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Movie review: The Adjustment Bureau leaves little to rave about

By Zac Schon
On April 20, 2011


Fresh off the heels of Inception, The Adjustment Bureau takes a stab at recreating the compelling feeling that could best be described by a Keanu Reeves as "whoa" with Matt Damon, Emily Blunt, and John Slattery. The movie shoots for a mental thriller, as the youngest member of Congress and presidential hopeful David Norris (Damon) falls in love with a talented ballerina (Blunt) and reaches constant conflict at every step of the pursuit from forces that he cannot fight, the Adjustment Bureau.

Overall this movie had a feeling that left an impression on you like a piece of sidewalk you stepped over four blocks ago or like a boring sandwich that you had for lunch during the winter in 7th grade. I left the theater trying to remember what was exactly good about this movie, as it had my attention a good portion of the time, but couldn't conjure a single thought as to why.

So, let's explore the plot a bit more in order to be able to so we can make sense of how such an attention gripping movie can leave anyone so forgetful of its existence a mere two minutes later.

A man has a group of divine beings (which are hinted at to be angels—a religious angle, blah!) watching and altering reality at every turn; every conversation and spilled cup of coffee is planned by these ever-obedient Adjusters. Right away, this would lead some people off to cheer, as we find a movie that deals with free choice over predestination. What would make this better than the already gold premise? How about if the main character can interact with these beings? Fabulous! That means the audience can identify with the character as he battles his destiny controlling nemesis.

Up to this point I thought, "Great, a solid story of man dealing with uncontrollable forces." Then the producer upped the ante by showing how these Adjusters can use a series of doors to cut from one part of the city to the next in an instant (hence, the Inception feeling with the altered reality.)

The next question you're probably asking is, "why did it receive such a poor marking?" For starters, let's take a look at the characters: you would think with Slattery (Roger Sterling in Mad Men) you would get quality, but I felt this respectable actor brought a small portion of cheese with him to the set, as the rest of acting staff brought blah, meh, and pallets full of mediocre performance with lack of conviction in performance. Ouch.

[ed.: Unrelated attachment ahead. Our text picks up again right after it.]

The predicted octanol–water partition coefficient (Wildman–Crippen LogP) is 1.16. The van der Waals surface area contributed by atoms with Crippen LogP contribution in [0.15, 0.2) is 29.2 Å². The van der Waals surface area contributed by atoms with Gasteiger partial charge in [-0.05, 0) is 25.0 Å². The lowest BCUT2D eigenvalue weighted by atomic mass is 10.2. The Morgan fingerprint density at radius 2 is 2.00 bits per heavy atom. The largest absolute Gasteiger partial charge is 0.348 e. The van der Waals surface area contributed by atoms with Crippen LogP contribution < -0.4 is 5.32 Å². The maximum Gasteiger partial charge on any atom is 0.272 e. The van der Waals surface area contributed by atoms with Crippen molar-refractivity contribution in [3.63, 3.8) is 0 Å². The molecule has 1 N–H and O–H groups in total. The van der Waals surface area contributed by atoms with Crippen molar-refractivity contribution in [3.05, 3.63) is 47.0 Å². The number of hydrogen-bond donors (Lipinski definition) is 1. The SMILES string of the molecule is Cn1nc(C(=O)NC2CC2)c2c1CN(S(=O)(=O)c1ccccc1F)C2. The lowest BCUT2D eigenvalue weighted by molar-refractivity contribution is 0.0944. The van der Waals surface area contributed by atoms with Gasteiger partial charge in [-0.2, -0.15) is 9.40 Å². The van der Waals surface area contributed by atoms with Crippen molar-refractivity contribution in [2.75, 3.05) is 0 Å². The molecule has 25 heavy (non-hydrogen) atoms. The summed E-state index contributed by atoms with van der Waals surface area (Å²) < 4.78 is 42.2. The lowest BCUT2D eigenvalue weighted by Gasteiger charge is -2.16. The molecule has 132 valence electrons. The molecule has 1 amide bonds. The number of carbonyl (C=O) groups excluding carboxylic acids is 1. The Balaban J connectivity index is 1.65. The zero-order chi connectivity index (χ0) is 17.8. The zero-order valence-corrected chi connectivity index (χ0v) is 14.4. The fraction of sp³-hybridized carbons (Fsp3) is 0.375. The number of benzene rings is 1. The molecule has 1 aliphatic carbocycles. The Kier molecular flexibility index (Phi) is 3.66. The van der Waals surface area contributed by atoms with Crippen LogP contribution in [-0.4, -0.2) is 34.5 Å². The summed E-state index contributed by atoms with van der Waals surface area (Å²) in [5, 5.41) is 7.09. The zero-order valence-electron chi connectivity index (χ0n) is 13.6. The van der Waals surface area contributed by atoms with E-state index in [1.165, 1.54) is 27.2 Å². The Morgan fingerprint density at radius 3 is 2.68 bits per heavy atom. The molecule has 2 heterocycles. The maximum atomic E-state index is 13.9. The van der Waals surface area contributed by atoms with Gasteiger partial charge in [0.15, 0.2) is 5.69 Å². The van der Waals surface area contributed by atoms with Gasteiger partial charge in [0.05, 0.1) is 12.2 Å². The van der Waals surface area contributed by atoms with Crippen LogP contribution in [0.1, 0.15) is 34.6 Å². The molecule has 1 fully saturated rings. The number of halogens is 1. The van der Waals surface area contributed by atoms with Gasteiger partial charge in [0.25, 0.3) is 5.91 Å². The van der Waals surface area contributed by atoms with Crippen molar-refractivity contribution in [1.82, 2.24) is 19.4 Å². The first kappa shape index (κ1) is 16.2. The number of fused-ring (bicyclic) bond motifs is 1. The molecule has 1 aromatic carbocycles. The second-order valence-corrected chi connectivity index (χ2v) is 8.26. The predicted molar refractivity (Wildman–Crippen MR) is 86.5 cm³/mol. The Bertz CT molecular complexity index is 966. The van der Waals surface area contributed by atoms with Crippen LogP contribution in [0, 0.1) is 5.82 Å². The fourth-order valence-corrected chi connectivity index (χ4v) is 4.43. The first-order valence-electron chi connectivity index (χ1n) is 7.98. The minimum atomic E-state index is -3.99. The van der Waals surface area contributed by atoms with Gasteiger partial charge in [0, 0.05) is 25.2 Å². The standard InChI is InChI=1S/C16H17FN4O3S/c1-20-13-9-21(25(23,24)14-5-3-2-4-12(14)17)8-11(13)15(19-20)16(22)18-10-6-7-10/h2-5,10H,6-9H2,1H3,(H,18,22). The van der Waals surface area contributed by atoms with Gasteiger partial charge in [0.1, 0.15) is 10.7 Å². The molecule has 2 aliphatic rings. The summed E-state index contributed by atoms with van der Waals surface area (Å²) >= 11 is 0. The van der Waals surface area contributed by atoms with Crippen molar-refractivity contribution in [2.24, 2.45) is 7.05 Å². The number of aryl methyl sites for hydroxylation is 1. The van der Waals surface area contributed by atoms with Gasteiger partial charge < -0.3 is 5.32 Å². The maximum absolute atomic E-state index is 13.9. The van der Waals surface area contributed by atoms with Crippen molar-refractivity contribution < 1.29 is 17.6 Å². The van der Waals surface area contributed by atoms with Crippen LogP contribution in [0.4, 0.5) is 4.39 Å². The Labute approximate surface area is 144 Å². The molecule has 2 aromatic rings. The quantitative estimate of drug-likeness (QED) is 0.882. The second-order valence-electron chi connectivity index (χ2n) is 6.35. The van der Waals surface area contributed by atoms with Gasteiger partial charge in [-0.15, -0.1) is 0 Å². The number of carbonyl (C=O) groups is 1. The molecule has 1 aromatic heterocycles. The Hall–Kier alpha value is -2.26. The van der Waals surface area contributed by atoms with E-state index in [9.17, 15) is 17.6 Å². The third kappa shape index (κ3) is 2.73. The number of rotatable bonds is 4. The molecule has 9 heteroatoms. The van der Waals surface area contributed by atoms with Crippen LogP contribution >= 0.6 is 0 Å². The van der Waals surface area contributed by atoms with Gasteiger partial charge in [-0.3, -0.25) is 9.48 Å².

The love story was farfetched, with a case of creepy unrequited love that one could only define as "stalkerish." What about when they finally come together? A lack of conditions to truly foster any sort of relationship makes you wonder how they would go to such lengths for each other over a few moments of romance, considering how late into the movie the development of love emerges.

However, like many mass-produced Hollywood movies, the true quality failures are the endings. So, we will look at the recipe of this piece: first we will add three cups of great concept, two cups of identifiable character mixed with two tablespoons of epic human struggle and let them sit together to culminate into something great that has potential to be a classic. When those three ingredients fully mix together over months, if not years, in some talented writer's head, you want to take one whole Matt Damon with a rotten performance, one whole industry of cheesy characters, 14 gallons of mediocrity, and then finally take any remaining integrity that you may find in the mix and replace it with a 100% dumbed-down ending containing strong religious implications.

Take this final mix, and let it sit for 106 minutes and enjoy a spectacle that you will literally forget after you go to the bathroom or check your phone when the movie is done. Overall, I give this movie a C- (or 2/5 stars) on the basis of it having a few good ideas, but throwing them out in the name of mass-produced cinema.

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